Literary Analysis on Tabula Asiae
In the essay, “Tabula Asiae”, written by Michael Ondaatje, is a myriad of mythical imagery that describes old portraits of Ceylon. The descriptive details used throughout the nonfiction work is captivating and aids in describing Ondaatje brother’s wall, which is located in Toronto. The nonfiction piece of writing is a personal essay, which contains multiple personal experiences. There are to forms of nonfiction prose that are evident throughout Ondaatje’s essay; a slice of history and a sense of place. A slice of history provides rich content for the essay by providing historical facts and data about the island on the map. Without historical data about Ceylon, the reader would not be able to fully understand the map portraits that were lined up on the wall. A sense of place on the other hand, allowed Ondaatje to present a picture of Ceylon, by using sensory details that described the specific location. By using a slice of history and a sense of place, Ondaatje’s essay provides the reader with a clear understanding of the portraits of Ceylon.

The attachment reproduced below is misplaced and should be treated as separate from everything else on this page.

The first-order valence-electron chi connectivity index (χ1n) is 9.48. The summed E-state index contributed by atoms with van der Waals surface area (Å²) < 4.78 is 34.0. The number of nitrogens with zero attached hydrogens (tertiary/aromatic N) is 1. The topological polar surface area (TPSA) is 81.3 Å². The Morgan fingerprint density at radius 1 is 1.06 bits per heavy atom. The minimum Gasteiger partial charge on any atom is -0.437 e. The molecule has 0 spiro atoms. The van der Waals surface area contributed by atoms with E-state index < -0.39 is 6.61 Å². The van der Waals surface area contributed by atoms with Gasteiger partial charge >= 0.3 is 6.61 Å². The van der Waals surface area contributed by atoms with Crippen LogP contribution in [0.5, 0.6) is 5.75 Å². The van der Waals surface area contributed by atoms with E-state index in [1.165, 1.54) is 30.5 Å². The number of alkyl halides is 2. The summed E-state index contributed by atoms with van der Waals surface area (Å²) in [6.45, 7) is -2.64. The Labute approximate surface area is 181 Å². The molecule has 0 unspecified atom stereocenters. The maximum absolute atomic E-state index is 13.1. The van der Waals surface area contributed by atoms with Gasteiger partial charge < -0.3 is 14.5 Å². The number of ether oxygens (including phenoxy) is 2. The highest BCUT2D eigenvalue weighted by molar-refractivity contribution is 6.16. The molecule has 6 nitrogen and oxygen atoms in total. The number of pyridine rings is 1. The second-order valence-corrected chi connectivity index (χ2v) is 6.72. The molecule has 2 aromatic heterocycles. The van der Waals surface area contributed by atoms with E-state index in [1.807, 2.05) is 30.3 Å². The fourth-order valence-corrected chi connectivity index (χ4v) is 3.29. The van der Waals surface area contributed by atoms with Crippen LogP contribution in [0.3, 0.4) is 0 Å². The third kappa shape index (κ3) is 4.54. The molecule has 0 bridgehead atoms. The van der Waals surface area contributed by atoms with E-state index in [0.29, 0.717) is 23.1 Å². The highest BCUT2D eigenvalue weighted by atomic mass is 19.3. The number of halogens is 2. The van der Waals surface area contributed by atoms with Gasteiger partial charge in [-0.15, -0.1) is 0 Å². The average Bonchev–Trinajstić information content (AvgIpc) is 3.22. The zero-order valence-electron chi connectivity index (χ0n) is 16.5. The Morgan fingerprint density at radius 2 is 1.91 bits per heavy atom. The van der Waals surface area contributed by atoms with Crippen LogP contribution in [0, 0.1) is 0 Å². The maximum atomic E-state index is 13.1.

According to Ondaatje, his brother’s wall in Toronto is covered with false maps. The maps are old portraits of Ceylon. Since the maps are described as portraits, they are considered to be artistic representations rather than records. (Hoye) The pieces of art are results from sightings, glances from trading vessels, and the theories of sextant. (Ondaatje 99) Towards the end of the essay, Ondaatje focuses on his family’s history rather than the island of Ceylon. He describes how his family name was given to his first ancestor that arrived in Ceylon as a reward for curing a governor’s daughter illness.
Throughout the essay, one nonfiction prose form that is evident is a slice of history. Ondaatje discusses the portraits he sees to understand the history of his family in comparison to the history of Ceylon constructed by the European...